Hey graduates: Are you wondering why you still havenâ€™t found a job yet? Last weekâ€™s stunning stock market declines are a stark reminder that the economy has not â€œrecoveredâ€ and is still, in fact, heading downward as jobs disappear and incomes fall.
While most Americans havenâ€™t felt the impact of the alleged economic recovery, the talking heads and politicians jubilantly declared victory on the economic front over the past year.
But last weekâ€™s financial meltdown shattered the illusion of recovery. The market dove, with the Dow falling as much as 998 points on Thursday â€“â€“ a new record â€“â€“ and investorsâ€™ confidence was shattered.
Why did we get the largest ever crash â€“â€“ bigger even, than any of the harrowing declines in 2008 â€“â€“ on Thursday? Observers blamed computer malfunctions or human error at first.
The truth is much more insidious. It appears that the floor under the market fell out in just minutes after certain large banksâ€™ automated computer trading systems quit trading. These automated programs are designed to make frequent trades without human intervention, and they usually do.
But when things start to get crazy, these computers programs quit doing what their human masters anticipate. It appears that on Thursday, the computers decided the market had fallen far enough, and they exited the financial markets, dumping their shares and refusing to buy any stocks at any price.
The result was that many companies, such as the gigantic energy utility Exelon, accounting firm Accenture and brewer Boston Beer started the day worth billions of dollars and by early afternoon saw their stocks drop to literally zero.
The market regained much of its losses Thursday with the Dow rising to a loss of â€œonlyâ€ 348 points instead of the 998 seen at one point. But confidence was lost, and it canâ€™t quickly be regained.
Just as the claim that Internet companies were the future in 2000 was debunked, and the claim that housing values could go up forever was debunked in 2008, we see that stocks cannot rise indefinitely while the economy grows weaker.
This market crash Thursday was reminiscent of the disaster in 1987 when the market lost 20 percent of its value in one day because some supposed geniuses decided to create â€œportfolio insurance,â€ which in effect caused computers to start selling stocks when the market began to decline.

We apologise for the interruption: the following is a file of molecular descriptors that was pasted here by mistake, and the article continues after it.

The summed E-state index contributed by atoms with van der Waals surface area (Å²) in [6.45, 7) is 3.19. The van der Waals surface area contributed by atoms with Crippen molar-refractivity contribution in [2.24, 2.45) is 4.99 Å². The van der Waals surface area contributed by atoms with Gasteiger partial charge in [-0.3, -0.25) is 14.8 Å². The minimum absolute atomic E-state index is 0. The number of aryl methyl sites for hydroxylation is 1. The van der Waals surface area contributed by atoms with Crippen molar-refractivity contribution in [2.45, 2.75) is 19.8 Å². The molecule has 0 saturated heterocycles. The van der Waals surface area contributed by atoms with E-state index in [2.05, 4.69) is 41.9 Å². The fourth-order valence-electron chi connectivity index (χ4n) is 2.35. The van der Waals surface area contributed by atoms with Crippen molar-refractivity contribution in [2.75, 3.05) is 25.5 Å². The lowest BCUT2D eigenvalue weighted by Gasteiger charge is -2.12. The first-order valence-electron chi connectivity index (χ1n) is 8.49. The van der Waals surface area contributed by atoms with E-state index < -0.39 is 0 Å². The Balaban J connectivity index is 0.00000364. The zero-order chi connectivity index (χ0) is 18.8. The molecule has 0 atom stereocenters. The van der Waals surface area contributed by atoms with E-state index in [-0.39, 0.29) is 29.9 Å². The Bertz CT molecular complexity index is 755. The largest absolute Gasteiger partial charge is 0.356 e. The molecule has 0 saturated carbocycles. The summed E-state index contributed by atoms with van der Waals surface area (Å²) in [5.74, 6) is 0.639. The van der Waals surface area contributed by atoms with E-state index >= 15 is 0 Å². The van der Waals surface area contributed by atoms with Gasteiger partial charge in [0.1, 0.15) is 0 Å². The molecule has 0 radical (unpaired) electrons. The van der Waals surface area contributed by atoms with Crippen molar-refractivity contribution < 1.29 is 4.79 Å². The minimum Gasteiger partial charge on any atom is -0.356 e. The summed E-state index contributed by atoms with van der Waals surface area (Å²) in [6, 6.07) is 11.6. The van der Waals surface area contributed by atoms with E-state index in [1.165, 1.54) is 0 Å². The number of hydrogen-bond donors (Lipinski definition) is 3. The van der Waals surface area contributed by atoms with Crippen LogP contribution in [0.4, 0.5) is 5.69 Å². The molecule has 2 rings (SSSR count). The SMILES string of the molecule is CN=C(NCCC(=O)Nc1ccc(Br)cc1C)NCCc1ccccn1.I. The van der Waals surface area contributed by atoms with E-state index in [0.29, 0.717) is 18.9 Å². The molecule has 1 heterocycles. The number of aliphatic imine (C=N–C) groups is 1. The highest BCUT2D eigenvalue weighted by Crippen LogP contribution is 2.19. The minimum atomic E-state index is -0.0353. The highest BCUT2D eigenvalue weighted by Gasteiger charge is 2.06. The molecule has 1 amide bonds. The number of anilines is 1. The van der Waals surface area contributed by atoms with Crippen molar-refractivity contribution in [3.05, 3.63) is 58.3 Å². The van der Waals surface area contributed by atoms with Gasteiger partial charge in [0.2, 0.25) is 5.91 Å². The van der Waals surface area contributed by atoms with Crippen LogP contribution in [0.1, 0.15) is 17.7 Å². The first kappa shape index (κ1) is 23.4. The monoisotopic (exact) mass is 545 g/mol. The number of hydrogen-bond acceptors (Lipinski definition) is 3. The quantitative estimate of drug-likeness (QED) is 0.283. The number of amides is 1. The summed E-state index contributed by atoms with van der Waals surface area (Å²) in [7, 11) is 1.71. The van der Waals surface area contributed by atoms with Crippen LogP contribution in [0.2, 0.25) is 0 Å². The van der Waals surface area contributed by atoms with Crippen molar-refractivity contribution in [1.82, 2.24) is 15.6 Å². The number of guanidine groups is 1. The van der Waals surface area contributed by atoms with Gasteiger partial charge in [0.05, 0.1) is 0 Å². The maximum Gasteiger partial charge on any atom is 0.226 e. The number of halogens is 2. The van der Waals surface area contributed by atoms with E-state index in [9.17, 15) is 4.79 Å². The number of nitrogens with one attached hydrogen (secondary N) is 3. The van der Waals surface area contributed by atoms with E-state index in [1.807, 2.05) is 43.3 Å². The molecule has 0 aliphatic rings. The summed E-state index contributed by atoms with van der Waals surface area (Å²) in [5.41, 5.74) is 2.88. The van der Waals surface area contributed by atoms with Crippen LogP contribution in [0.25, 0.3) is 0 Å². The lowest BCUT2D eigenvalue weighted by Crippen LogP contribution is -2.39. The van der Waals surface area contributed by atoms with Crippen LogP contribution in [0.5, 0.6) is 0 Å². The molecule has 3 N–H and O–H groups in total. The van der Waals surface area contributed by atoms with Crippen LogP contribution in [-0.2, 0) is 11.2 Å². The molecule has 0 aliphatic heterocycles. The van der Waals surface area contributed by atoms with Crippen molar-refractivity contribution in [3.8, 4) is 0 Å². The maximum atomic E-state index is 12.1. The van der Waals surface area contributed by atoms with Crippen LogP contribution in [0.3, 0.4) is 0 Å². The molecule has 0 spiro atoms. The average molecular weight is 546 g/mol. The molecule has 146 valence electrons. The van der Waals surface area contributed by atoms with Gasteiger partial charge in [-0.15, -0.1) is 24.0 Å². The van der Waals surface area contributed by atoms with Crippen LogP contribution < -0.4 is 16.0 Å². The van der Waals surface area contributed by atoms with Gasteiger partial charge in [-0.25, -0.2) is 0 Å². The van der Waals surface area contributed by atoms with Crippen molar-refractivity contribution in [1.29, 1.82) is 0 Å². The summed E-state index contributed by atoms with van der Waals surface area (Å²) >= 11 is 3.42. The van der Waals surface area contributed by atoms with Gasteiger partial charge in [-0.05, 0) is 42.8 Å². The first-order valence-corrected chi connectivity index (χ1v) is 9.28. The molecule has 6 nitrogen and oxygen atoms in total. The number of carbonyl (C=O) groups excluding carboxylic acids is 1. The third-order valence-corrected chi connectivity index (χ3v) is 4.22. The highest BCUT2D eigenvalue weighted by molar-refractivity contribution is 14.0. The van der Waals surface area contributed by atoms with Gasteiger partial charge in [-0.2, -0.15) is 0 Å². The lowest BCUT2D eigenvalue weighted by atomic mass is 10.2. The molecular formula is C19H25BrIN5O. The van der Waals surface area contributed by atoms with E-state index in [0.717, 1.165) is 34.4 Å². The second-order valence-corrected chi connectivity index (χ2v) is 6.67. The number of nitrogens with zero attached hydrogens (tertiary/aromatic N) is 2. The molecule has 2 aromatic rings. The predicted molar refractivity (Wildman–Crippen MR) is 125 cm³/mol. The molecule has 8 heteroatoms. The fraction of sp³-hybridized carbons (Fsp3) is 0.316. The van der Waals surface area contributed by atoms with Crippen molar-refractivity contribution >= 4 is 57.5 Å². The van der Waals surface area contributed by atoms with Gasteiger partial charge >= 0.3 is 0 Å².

Long story short, everyone thought portfolio insurance was a good idea, and so when the market started dropping, everyoneâ€™s computers started selling more. It was a train wreck.
Whatâ€™s the moral of this story? When you give people with lots of money the power to make large decisions quickly, disasters sometimes follow. Thatâ€™s fine in a free market, failures happen.
But we have a government-supported market, where the banks are gambling with our tax dollars. The banks shouldnâ€™t be gambling with money that isnâ€™t theirs. Besides, many of these computers seek to make money playing off the gullibility and naivety of many investors.
The whole financial mess has been caused by banks gambling on risky things, such as pools of mortgages, bets on interest rates, investments in the stock market and other such financial instruments. And for a while, our banks were so good at it that the rest of world followed us.
Now the European economies have started to collapse as their banks have taken on crushing losses from the financial mess. As I type, European leaders are desperately trying to hammer out some agreement to stop the decline in their plummeting Euro and keep Greece from declaring bankruptcy before markets across the world resume their harrowing declines Monday.
The whole talk of an economic recovery from our leaders was a deliberate lie. They wanted people to believe things were getting better because the economy is currently a confidence game.
When that confidence erodes, we get things like sickening 1,000 point declines in the Dow. The truth is that unemployment is still rising, wages are falling, debts arenâ€™t being repaid and things just keep getting worse. Anyone who says otherwise is lying to you.
The answer to this mess comes from cleaning up the banking system, but thatâ€™s, unfortunately, not something that our politicians are willing to do.
Ian Bezek is a senior economics major. He thoroughly enjoyed getting to know all of you while he was editorials editor of the Collegian this past year. Letters and feedback can be sent to firstname.lastname@example.org.